Skip Navigation LinksSkip Navigation Links
Centers for Disease Control and Prevention
Safer Healthier People
Blue White
Blue White
bottom curve
CDC Home Search Health Topics A-Z spacer spacer
Blue curve MMWR spacer

Epidemiologic Notes and Reports Chromium Sensitization in an Artist's Workshop

The National Institute for Occupational Safety and Health (NIOSH) recently evaluated a case of chromium sensitization involving an artist who had made and dyed quilts in her home studio. The artist had symptoms of mucous-membrane irritation; burning and itching of her arms, face, and hands; and edema of the face and fingers. These symptoms were associated with exposure to the cyanotype image-transfer process.

The cyanotype process, often referred to as the "blueprint" or "ferroprussiate" process, is a technique for transferring images from a photographic negative to cloth or paper. Ferric ammonium citrate and potassium ferricyanide are combined with water to form a photosensitive mixture that is then painted on fabric. A photographic negative is placed over the fabric, and the area is exposed to direct sunlight for 10-30 minutes until the pattern outline turns blue on the fabric as a result of ultraviolet radiation. The color is fixed by dipping the fabric in a potassium dichromate solution, rinsing it in water, and setting it out to dry.

The artist reported that she had first used the cyanotype process in June 1978. Shortly thereafter, she noticed a tingling sensation of her hands and skin when she handled the chemicals; these symptoms became more marked each time she dyed fabric. She discontinued use of the process in the summer of 1979. The symptoms, however, recurred each time she had contact with fabrics that had been dyed using the cyanotype process or when she had other direct or indirect contact with materials used in the process. Her symptoms abated when she was away from home, provided she did not take any of the treated cloth with her. Symptoms were most severe when the fabric was being stitched by hand into a quilt and when she had extensive contact with dyed fabrics while threading needles and knotting threads.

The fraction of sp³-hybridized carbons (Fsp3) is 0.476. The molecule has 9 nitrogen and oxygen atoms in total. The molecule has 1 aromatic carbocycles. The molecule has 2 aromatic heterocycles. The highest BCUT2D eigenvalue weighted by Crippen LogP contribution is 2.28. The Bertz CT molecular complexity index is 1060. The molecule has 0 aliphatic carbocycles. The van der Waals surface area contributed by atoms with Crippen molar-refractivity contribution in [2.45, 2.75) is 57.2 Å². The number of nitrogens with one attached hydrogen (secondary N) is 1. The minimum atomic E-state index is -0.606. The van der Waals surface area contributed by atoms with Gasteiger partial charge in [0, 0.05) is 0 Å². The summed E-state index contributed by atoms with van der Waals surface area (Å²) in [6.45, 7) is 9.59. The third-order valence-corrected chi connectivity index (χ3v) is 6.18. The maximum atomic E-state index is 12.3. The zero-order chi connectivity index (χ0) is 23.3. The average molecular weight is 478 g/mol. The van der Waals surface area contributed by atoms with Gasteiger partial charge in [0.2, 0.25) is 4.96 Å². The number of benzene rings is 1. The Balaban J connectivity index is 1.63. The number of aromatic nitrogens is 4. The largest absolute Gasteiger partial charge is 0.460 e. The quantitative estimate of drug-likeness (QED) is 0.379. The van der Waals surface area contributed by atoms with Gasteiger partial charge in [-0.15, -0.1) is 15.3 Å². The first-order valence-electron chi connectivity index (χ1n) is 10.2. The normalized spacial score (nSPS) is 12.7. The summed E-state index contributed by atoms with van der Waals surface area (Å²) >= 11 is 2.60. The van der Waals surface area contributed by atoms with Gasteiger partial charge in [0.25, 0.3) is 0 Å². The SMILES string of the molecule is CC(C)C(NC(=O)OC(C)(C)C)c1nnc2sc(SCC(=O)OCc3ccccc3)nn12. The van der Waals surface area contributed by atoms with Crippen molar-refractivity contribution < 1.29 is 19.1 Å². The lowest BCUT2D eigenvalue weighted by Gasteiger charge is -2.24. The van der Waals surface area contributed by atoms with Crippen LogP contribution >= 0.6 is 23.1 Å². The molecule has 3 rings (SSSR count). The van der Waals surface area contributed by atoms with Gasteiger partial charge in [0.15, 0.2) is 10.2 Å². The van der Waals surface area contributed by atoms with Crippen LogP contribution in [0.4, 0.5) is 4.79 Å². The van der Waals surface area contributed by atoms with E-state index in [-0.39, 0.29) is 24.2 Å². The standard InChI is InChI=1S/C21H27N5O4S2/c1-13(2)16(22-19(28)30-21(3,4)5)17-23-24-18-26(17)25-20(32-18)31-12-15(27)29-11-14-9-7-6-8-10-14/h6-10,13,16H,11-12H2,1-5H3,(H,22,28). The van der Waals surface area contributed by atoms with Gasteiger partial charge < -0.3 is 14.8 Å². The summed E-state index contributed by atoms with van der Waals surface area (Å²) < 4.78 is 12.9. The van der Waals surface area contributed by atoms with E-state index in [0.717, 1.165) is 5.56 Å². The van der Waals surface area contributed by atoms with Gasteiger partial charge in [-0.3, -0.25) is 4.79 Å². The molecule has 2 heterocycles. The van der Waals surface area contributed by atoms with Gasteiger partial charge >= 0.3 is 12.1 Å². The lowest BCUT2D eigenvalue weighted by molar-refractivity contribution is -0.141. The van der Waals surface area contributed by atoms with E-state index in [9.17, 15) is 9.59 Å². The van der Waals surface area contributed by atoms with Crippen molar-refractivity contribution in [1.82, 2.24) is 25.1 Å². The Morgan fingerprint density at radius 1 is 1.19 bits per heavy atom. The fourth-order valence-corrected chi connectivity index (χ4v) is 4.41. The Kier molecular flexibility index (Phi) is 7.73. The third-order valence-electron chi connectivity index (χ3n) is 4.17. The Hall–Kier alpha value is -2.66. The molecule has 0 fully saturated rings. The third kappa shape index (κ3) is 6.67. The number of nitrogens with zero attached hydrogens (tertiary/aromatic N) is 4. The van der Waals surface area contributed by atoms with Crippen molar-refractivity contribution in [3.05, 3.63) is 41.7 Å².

Air, fabric, and wipe samples of the artist's work areas were collected. Analysis of the air and fabric samples indicated no detectable levels of hexavalent chromium ("chromium VI"). The analytical method used for fabric samples had a detection limit of 10 parts/million for "chromium VI." However, a highly sensitive qualitative spot test indicated contamination caused by "chromium VI" at the workbench, above the washbasin, on implements used in the process, and on treated fabrics. Reported by the Hazard Evaluations and Technical Assistance Br, Div of Surveillance, Hazard Evaluations, and Field Studies, NIOSH, CDC.

Editorial Note

Editorial Note: Potassium dichromate, which is used as a fixer in the cyanotype process, contains "chromium VI" in soluble form. "Chromium VI" is an irritant that has been found to cause rhinitis, nosebleed, ulcerated nasal mucosa, and perforated nasal septum (1). It is also a potent sensitizer, and allergic dermatitis with varying degrees of eczema has been reported frequently (2,3) for persons exposed to "chromium VI."